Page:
# Bound on Operator norm of GOE using Gaussian comparison inequality

I am reading Book: High-Dimensional Probability-An Introduction with Applications in Data Science By Roman Vershynin. I try to do Exercise 7.3.5.

The problem is following: Given symmetric $$n \times n$$ Gaussian random matrix $$A$$ whose entries above the diagonal are independent $$N(0,1)$$ random variables, and the diagonal entries are independent $$N(0,2)$$ random variables. We are expected to use Sudakov-Fernique's inequality or Gordon’s inequality to derive the bound on operator norm of $$A$$.

My approach is to use Sudakov-Fernique's inequality since $$||A||=\max _{u \in S^{n-1}}\langle A u, u\rangle$$ we can denote first gaussian process $$X_u:=\langle A u, u\rangle,u\in T=S^{n-1}$$. I also compute the increment: $$\mathbb{E}(X_u-X_v)^2=2\sum_{i,j}(u_iu_j-v_iv_j)^2$$

But I do not know how to construct another gaussian process $$Y_u$$ which dominate $$X_u$$, i.e $$$$\mathbb{E}(X_u-X_v)^2 \leq \mathbb{E}(Y_u-Y_v)^2\quad(1)$$$$ and also satisfy $$\mathbb{E}(\sup_{u\in S^{n-1}}Y_u) \leq 2\sqrt{n}$$. I try to set $$Y_u:=2\langle u, g\rangle$$ where $$g\sim N(0,I_n)$$, by Jensen inequality we know $$\mathbb{E}(\sup_{u\in S^{n-1}}Y_u)=2\mathbb{E}(||g||_2) \leq 2\sqrt{n}$$, but I do not know how to check (1).

Can Anyone help to construct $$Y_u$$ that satisfy above mentioned two properties? Really appreciate.

My solution: Actually I already solve the problem, take $$Y_u=2\langle u,g \rangle$$.$$\mathbb{E}(Y_u-Y_v)^2=4||u-v||^2$$. We only need to show $$\sum_{i,j}(u_iu_j-v_iv_j)^2\leq 2||u-v||^2$$ It is easy to check above inequality holds: \begin{align*} LHS=||uu^T-vv^T||^2_F &=||u(u-v)^T+(u-v)v^T||^2_F\\ &\leq ||u-v||^2+||u-v||^2\quad ||u||_2=||v||_2=1\\ &= RHS \end{align*}

• I don't know how I had missed this question, I'd have helped you had I seen it! You've got it right, +1 If you wish to ask anything further in this question post I can try to be of help to you. Apr 9, 2021 at 4:07

Actually, your answer is not correct since you relied on false assertion that $$\|A\| = \max_{u\in S^{n-1}}\langle Au, u \rangle$$. You can easily see this is false by taking $$A = -I_n$$,i.e. $$\|-I_n\| = 1$$ while $$\langle -I_n u, u\rangle = -1$$. This can be fixed by making it absolute value, i.e. $$\|A\| = \max_{u\in S^{n-1}}|\langle Au, u \rangle|$$. But, unfortunately, $$|\langle Au, u \rangle|$$ is not a mean-zero Gaussian random variable any more. So, you cannot apply Sudakov-Fernique comparison inequality.

To solve this exercise, we can actually imitate the proof of Theorem 7.3.1 of Vershynin's HDP book.

Let $$X_{uv} = \langle Au, v\rangle$$. Then, $$\|A\| = \max_{u, v\in S^{n-1}}X_{uv}$$.

With this, we have

$$\begin{array} \, \mathbb{E} (X_{uv}-X_{wz})^2 &= \mathbb{E} \{\sum_{i=1}^nA_{ii}(u_iv_i-w_iz_i)+\sum_{i

The rest must be straightforward by letting $$Y_{uv} = \sqrt{2}\langle g,u \rangle + \sqrt{2}\langle h,v \rangle$$, where $$g,h \backsim N(0, I_n)$$ are independent random vectors.

The Sudakov-Fernique comparison inequality yields $$E\|A\| \leq 2\sqrt{2n}$$. Note that this is actually $$\sqrt{2}$$ multiple of the bound stated in Exercise 7.3.5. I guess Vershynin made a similar mistake as yours.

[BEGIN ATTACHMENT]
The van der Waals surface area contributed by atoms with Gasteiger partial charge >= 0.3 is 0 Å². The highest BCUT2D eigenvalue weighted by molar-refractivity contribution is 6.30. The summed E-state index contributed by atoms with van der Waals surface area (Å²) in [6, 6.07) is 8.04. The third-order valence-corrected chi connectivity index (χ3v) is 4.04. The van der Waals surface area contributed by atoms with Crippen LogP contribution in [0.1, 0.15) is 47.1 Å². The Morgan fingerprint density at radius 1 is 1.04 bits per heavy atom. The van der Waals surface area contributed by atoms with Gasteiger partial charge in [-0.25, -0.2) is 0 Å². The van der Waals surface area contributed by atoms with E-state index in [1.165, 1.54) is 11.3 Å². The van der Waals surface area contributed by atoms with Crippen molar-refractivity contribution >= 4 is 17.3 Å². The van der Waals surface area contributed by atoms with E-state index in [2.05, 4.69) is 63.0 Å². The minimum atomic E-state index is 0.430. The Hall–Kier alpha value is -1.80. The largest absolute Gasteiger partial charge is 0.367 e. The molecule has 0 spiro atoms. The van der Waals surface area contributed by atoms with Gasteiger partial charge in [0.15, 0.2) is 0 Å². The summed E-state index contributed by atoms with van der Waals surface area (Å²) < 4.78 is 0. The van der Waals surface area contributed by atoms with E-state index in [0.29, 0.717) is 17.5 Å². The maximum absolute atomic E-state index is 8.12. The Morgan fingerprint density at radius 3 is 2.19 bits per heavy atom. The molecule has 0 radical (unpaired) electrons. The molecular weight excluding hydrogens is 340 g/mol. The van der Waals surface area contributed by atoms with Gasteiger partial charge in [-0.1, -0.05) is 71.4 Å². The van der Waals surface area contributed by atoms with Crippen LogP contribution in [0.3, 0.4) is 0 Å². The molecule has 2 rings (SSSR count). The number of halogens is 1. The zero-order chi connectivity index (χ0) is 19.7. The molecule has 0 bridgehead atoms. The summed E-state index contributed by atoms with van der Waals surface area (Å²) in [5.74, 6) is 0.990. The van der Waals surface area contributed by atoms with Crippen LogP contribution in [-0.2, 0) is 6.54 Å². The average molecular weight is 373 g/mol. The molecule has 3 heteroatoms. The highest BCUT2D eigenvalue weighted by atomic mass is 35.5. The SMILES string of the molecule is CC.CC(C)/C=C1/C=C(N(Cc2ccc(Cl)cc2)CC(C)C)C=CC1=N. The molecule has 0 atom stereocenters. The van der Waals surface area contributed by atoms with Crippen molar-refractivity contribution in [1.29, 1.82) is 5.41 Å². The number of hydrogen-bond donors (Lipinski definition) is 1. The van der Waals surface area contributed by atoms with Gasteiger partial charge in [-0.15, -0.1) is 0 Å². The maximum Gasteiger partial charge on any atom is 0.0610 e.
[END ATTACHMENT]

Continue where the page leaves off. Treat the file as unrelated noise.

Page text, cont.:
• really appreciated! Dec 14, 2021 at 0:48

What the OP has proved is in fact $$\mathbb{E} \lambda_{\max}(A) \leq 2\sqrt{n}$$, where $$\lambda_{\max}(A)$$ denotes the largest singular value of $$A$$. Let us try to get a quick bound on the operator norm from this.

Since $$A$$ and $$-A$$ has the same distribution, we know that $$\mathbb{E}\lambda_{\max}(A) = \mathbb{E}\lambda_{\max}(-A)$$, call this expectation $$\alpha$$. Then, using the fact that $$\max\{a,b\}\leq \sqrt{|a|^2+|b|^2}$$,

\begin{align*} \mathbb{E} \|A\| &= \mathbb{E} \max\{ \lambda_{\max}(A), \lambda_{\max}(-A) \}\\ &\leq \alpha + \mathbb{E} \max\{ \lambda_{\max}(A) - \alpha, \lambda_{\max}(-A) - \alpha \}\\ &\leq \alpha + \mathbb{E}\sqrt{ (\lambda_{\max}(A) - \alpha)^2 + (\lambda_{\max}(-A) - \alpha)^2 }\\ &\leq \alpha + \sqrt{ \mathbb{E}(\lambda_{\max}(A) - \alpha)^2 + \mathbb{E}(\lambda_{\max}(-A) - \alpha)^2 } \\ &=\alpha + \sqrt{ 2\mathbb{E}(\lambda_{\max}(A) - \alpha)^2} \end{align*} The key observation is to view $$\lambda_\max(A)$$ as a function of $$n(n+1)/2$$ (upper triangular) standard gaussian variables, which should concentrate around its mean $$\alpha$$. One can easily check here that $$f(A) = \lambda_\max(A)$$ is $$\sqrt{2}$$-Lipschitz on $$\mathbb{R}^{n(n+1)/2}$$ and thus by the standard concentration bound of Lipschitz functions on the Gaussian space, $$\Pr\left\{ | \lambda_{\max}(A) - \alpha | > t \right\} \leq 2\exp\left(-\frac{t^2}{2\cdot \|f\|_{\textrm{Lip}}^2}\right) = 2\exp\left(-\frac{t^2}{4}\right).$$ Integrating, we see that $$\mathbb{E} | \lambda_{\max}(A) - \alpha |^2 \leq 4\ln 2 + 4$$ Therefore $$\mathbb{E}\|A\| \leq \alpha + 2\sqrt{2(\ln 2+1)} \leq 2\sqrt{n} + 2\sqrt{2(\ln 2+1)}.$$ It might be possible to improve the additive constant by looking at a general $$p$$-th moment instead of the second moment for $$\lambda_{\max}(A)-\alpha$$ but there will be an additive constant, anyway, so I am not bothered to do that.

• sorry for late reply, thanks for this great alternative answer! Really appreciated May 30, 2022 at 10:28